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FAQs about Aquatic Cleaning Symbioses

Related Articles: Behavior

Related FAQs: ColorationCleaning Symbiosis Among Fishes, Biological Cleaners,

A male Cetoscarus bicolor getting the "once over" by a pair of Labroides dimidiatus at a cleaning station in the Red Sea.

Dear Bob,
I am a newcomer to the aquarium hobby and I absolutely love the magazine, I want to absorb as much information as possible, so I would like to pick your brains!
I read James Fatherree's article last issue 'Keeping things clean' and I am fascinated by cleaner fish and their relationship with the larger fish hosts that they clean. I have a small system at the moment, but I would like to upgrade to a larger aquarium where I can view this relationship first hand. I have space to keep a 7x2x2 aquarium, and I really like the Miniatus grouper, and I would like to keep a neon goby to take up the cleaning responsibility, among other fish. But, I don't want to risk this fish being eaten by the larger grouper; apart from keeping all fish well fed is there a way of minimising this risk?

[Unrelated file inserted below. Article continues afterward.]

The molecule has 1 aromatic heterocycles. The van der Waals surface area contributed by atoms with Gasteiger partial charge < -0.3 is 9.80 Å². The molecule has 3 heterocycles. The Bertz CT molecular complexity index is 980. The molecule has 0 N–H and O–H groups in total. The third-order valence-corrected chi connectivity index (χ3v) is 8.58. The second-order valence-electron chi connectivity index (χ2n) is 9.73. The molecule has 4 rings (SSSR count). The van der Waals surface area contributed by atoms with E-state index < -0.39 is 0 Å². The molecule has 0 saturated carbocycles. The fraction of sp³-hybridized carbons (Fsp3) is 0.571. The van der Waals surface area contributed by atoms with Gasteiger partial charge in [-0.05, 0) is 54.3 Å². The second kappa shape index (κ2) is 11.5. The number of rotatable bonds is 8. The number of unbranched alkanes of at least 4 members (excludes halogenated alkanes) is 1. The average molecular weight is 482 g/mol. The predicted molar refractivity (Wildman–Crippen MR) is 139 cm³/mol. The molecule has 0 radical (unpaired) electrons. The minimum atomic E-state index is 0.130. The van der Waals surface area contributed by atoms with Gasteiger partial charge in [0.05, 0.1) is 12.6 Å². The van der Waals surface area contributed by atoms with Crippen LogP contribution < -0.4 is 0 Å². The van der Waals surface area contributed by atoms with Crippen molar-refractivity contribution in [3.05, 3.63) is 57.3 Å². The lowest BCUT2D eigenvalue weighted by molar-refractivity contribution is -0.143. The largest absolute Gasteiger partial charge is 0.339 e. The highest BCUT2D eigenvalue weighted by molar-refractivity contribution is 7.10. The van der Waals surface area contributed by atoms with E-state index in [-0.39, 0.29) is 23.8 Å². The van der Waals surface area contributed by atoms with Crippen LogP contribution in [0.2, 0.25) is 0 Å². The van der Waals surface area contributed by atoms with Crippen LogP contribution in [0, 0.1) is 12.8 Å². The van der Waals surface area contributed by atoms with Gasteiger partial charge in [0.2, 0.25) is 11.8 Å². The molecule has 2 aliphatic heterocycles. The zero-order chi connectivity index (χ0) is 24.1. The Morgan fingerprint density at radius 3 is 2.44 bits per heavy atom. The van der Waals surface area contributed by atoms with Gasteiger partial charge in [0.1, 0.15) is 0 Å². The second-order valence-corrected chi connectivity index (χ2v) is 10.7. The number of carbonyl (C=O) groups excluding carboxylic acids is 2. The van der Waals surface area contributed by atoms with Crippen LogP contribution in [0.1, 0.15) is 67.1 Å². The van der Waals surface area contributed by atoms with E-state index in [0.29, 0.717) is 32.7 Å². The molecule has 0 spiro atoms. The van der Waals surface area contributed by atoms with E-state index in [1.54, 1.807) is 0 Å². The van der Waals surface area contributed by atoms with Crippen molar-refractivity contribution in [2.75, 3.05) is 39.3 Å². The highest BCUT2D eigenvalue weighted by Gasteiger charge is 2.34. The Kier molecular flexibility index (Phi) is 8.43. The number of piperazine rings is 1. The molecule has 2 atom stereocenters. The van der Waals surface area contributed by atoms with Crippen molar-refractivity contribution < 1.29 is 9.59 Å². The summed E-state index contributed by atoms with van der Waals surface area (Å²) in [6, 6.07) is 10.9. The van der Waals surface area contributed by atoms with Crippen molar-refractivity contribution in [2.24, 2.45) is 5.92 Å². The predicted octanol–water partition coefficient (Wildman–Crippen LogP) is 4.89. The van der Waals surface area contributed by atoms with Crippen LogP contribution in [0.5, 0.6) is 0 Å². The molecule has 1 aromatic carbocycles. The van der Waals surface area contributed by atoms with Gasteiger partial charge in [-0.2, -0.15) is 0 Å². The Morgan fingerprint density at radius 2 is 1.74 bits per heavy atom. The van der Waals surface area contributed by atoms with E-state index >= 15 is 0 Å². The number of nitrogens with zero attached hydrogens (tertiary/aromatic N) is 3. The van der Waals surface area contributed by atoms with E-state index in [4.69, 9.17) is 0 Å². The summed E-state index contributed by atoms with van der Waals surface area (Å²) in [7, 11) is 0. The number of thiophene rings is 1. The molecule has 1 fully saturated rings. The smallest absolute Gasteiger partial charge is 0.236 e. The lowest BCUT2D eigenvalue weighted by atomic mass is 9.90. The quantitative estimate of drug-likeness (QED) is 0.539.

Thank you,
Katie Linton 

            I too greatly enjoy studying, observing fish behaviour. Ever-fascinating for sure. Oh, and James and I are good friends, having dive-traveled together and given many presentations while both attending hobby conferences. The size system you list will be a real stunner, with a good deal of room to stock and experience fish-fish and more interaction. There are a few choices of symbiotic animals you might keep with a small to large size Cephalopholis miniata, including Neon Goby (Gobiosoma and Elacatinus spp.) you mention. As you're likely aware, though these species have distributions that don't overlap in the wild, they almost always recognize each other as symbionts; with the Bass seeking out the Goby for cleaning, not consuming it, and the Goby performing such duty.
            Additionally though in a system of your proposed dimensions I'd add other fishes and other potential cleaners. Most suitably, look to species of Hippolytid Shrimps, like the popular members of the genus Lysmata; particularly the Pacific L. amboinensis and Blood Red L. debelius. A bit more aggressive are the Boxer Shrimps of the family Stenopodidae, but these can also make great displays. The common Boxer, Stenopus hispidus is a common offering in the trade, but other species can be ordered through your stockist. (I've sent images on of these).
            As the saying goes Katie: 'The more you look, the more there is to see'. Enjoy your fish-watching! Cheers, BobF.